Archive for July, 2010
“Right at the moment a Safari user visits a website, even if they’ve never been there before or entered any personal information, a malicious website can uncover their first name, last name, work place, city, state, and email address.”
Jeremiah Grossman, founder and CTO of WhiteHat Security
Here’s another new threat to your personal information, and another example how no company is exempt from security breaches.
According to an article written by Thomas Claburn of InformationWeek: “a flaw in the implementation of Safari’s AutoFill mechanism can be exploited to grab Mac users’ names, street addresses, and e-mail addresses.”
“[The] entire process takes mere seconds and represents a major breach in online privacy,” says Jeremiah Grossman who believes that “the security flaw may reside in the open-source WebKit engine used by Safari and that the flaw may be present in older versions of Google’s Chrome browser, which also relies on the WebKit engine.”
The article and Grossman’s own blog are worth checking out as it was once all too rare to hear the words “Apple” and “security flaw” in the same sentence.
Today Microsoft recognized Ipswitch as a “MidMarket Solution Provider” under its Certified Partner Program. This recognition was awarded on the strength of recommendations from Ipswitch’s customers and on the depth of technical knowledge in the company.
Ipswitch now holds two Microsoft competencies: “MidMarket Solution Provider” and “Independent Software Vendor” (a.k.a. “ISV”). Together these afford Ipswitch excellent access to Microsoft technical support and consulting services as well as early access to operating systems, databases and other key platforms from Microsoft.
Not the hosting and using of services over the Internet, oh no. I’m talking about the term “Cloud Computing.”
Well, that’s just one of John Soat’s “Five Predictions Concerning Cloud Computing”
What are the five predictions?
- All applications will move into the cloud.
- Platform-as-a-service (PaaS) will supplant software-as-a-service (SaaS) as the most important form of cloud computing for small and, especially, mid-size businesses.
- Private clouds will be the dominant form of cloud computing in large enterprises
- Hybrid clouds eventually will dominate enterprise IT architectures
- The term “cloud computing” will drop off the corporate lexicon.
This is a fun and engaging read, and the comments afterward are equally as interesting. Worth checking out.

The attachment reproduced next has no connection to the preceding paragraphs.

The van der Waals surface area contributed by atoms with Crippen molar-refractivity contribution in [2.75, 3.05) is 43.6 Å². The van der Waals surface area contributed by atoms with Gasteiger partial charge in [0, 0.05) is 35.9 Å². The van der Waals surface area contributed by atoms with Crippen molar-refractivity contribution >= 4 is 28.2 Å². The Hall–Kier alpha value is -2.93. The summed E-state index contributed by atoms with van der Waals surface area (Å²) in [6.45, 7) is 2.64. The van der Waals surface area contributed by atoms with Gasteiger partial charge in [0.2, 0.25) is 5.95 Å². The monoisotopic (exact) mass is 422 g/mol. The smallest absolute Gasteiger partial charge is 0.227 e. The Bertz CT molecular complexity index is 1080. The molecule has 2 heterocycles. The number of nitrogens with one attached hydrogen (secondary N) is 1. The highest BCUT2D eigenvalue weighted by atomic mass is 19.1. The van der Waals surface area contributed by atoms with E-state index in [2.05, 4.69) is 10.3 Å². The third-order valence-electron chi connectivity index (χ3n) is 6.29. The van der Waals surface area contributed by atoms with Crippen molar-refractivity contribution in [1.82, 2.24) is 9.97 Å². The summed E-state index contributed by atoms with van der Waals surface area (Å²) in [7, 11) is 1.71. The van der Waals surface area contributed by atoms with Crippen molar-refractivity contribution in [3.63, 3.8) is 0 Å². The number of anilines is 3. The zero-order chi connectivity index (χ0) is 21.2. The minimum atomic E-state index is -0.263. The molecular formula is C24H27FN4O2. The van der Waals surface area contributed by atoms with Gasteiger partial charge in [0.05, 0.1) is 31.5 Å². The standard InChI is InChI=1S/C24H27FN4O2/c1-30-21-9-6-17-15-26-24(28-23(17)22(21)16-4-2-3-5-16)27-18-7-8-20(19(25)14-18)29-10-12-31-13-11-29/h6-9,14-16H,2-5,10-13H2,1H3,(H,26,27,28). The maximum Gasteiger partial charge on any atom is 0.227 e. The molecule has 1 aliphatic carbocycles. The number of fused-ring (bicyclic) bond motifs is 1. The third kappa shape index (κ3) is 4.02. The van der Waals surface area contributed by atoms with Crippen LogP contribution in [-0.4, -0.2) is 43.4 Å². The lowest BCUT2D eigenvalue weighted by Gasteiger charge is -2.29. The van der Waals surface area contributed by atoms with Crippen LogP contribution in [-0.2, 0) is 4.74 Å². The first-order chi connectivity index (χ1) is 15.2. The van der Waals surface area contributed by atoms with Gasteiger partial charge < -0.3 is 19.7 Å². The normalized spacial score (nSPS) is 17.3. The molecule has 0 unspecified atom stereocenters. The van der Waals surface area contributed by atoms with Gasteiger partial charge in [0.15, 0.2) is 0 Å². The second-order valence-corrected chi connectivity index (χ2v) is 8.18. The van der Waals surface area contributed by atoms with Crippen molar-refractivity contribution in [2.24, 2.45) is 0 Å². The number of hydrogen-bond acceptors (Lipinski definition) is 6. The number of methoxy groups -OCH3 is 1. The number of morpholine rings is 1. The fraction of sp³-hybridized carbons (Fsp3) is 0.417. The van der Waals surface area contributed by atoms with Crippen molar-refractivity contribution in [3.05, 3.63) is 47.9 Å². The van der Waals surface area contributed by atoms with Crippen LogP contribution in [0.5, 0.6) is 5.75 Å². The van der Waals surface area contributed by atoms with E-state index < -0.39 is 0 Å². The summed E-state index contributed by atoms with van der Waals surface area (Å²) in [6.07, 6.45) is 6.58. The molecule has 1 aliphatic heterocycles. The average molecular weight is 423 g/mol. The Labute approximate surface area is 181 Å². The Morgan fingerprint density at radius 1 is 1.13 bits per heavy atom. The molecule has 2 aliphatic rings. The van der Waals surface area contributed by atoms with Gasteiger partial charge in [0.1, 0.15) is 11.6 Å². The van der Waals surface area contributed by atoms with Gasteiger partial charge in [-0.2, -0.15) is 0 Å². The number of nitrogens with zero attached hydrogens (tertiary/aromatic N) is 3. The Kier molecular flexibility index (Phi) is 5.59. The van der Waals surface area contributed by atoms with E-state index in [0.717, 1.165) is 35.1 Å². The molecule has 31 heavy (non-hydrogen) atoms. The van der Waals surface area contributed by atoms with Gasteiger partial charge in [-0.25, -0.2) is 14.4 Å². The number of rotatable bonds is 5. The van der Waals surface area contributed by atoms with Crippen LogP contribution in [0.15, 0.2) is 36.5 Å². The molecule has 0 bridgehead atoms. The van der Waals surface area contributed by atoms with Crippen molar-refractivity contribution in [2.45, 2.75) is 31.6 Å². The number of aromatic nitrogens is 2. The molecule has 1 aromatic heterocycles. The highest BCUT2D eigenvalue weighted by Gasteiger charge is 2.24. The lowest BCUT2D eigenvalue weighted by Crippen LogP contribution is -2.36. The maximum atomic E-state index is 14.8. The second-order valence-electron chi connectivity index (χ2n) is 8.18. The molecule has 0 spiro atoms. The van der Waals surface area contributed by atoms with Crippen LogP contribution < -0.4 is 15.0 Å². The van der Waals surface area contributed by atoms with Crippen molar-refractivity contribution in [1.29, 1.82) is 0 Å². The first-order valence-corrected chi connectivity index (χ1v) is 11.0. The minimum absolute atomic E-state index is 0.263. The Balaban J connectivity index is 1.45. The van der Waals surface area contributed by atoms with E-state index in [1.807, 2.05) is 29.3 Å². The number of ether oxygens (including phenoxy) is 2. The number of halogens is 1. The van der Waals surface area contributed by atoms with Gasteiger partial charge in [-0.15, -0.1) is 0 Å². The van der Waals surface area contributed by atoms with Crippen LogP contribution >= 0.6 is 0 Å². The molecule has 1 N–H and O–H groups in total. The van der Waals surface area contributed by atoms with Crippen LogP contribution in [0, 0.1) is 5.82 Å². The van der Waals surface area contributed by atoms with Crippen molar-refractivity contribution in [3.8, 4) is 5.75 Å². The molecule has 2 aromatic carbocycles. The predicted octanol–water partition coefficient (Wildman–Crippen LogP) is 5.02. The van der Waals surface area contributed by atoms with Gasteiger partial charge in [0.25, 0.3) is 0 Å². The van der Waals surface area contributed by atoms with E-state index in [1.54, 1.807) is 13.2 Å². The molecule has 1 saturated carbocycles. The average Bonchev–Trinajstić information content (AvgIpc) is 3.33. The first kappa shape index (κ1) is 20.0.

“We are sorry for any concern we are causing anyone at this time.”
It’s pretty certain that those are 13 words that no CEO ever wants to have to say. Just ask Richard H. Aubut, president and CEO of the Weymouth hospital.
We’re talking about information such as names, addresses, phone numbers, dates of birth, Social Security numbers, driver’s license numbers, medical record numbers, patient numbers, health plan information, dates of service, diagnoses, treatments relating to hospital and home health care visits … just to name a few pieces of personal information, you get the picture.
800,000 records. 800,000 reasons why Managed File Transfer is important. Just ask Richard H. Aubut, president and CEO of the Weymouth hospital.
Seems that somewhere in the process of these 800,000 records being shipped to a contractor to be destroyed, and actually getting to the contractor to be destroyed they disappeared.
Boston.com has some information worth reading.
Forgive the obvious Ipswitch plug here, but c’mon, any one of these solutions could help any CEO avoid having to say those 13 words.
So, that’s today’s 800,000 reasons why MFT is important, and how to avoid those 13 words. As a special bonus for you, here’s 7 words you’d surely like to steer clear of:
“We are still searching for those files.’’
Just ask Richard H. Aubut, president and CEO of the Weymouth hospital.
There’s some interesting news going on regarding a warning that Microsoft gave on Friday (7/16/10) about hackers exploiting a critical unpatched Windows vulnerability.
I read on Networkworld.com that “hackers have been exploiting a bug in Windows ‘shortcut’ files, the placeholders typically dropped on the desktop or into the Start menu to represent links to actual files or programs.”
Also in the article, Dave Forstrom, one of the directors in Microsoft’s Trustworthy Computing group, said:
“In the wild, this vulnerability has been found operating in conjunction with the Stuxnet malware.”
If you’re unfamiliar with Stuxnet, it’s a “clan of malware that includes a Trojan horse that downloads further attack code, including a rootkit that hides evidence of the attack.”
Siemens, according to this Computerworld article, sees this virus as “new and highly sophisticated“, and in the same article there’s a disturbing quote from a large utility IT professional:
“This has all the hallmarks of weaponized software, probably for espionage,” said Jake Brodsky, who asked that his company not be identified because he was not authorized to speak on its behalf.
In the end, I think that Chester Wisniewski, senior security advisor at Sophos, is right on when he perfectly summed up the virus with one word. He simply called the threat “nasty“.